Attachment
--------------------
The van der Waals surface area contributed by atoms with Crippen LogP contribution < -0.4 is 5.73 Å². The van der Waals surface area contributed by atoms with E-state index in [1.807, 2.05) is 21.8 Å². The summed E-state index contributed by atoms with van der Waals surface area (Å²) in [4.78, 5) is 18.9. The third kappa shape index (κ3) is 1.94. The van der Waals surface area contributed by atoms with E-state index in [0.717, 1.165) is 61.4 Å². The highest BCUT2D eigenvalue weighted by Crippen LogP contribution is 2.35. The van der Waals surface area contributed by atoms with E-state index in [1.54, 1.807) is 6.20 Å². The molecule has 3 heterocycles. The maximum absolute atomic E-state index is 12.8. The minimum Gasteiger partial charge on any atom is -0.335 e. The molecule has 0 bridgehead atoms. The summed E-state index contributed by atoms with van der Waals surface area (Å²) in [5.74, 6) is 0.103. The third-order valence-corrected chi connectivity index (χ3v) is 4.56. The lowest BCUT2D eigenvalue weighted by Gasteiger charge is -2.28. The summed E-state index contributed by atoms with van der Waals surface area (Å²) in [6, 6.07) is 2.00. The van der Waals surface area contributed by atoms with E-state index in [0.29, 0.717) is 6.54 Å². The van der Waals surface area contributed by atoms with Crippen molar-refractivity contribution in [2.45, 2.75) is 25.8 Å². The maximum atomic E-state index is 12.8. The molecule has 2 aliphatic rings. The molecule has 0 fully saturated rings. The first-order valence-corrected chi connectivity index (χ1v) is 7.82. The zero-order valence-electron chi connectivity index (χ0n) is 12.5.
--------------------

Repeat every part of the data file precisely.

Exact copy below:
The van der Waals surface area contributed by atoms with Crippen LogP contribution < -0.4 is 5.73 Å². The van der Waals surface area contributed by atoms with E-state index in [1.807, 2.05) is 21.8 Å². The summed E-state index contributed by atoms with van der Waals surface area (Å²) in [4.78, 5) is 18.9. The third kappa shape index (κ3) is 1.94. The van der Waals surface area contributed by atoms with E-state index in [0.717, 1.165) is 61.4 Å². The highest BCUT2D eigenvalue weighted by Crippen LogP contribution is 2.35. The van der Waals surface area contributed by atoms with E-state index in [1.54, 1.807) is 6.20 Å². The molecule has 3 heterocycles. The maximum absolute atomic E-state index is 12.8. The minimum Gasteiger partial charge on any atom is -0.335 e. The molecule has 0 bridgehead atoms. The summed E-state index contributed by atoms with van der Waals surface area (Å²) in [5.74, 6) is 0.103. The third-order valence-corrected chi connectivity index (χ3v) is 4.56. The lowest BCUT2D eigenvalue weighted by Gasteiger charge is -2.28. The summed E-state index contributed by atoms with van der Waals surface area (Å²) in [6, 6.07) is 2.00. The van der Waals surface area contributed by atoms with E-state index in [0.29, 0.717) is 6.54 Å². The van der Waals surface area contributed by atoms with Crippen molar-refractivity contribution in [2.45, 2.75) is 25.8 Å². The maximum atomic E-state index is 12.8. The molecule has 2 aliphatic rings. The molecule has 0 fully saturated rings. The first-order valence-corrected chi connectivity index (χ1v) is 7.82. The zero-order valence-electron chi connectivity index (χ0n) is 12.5.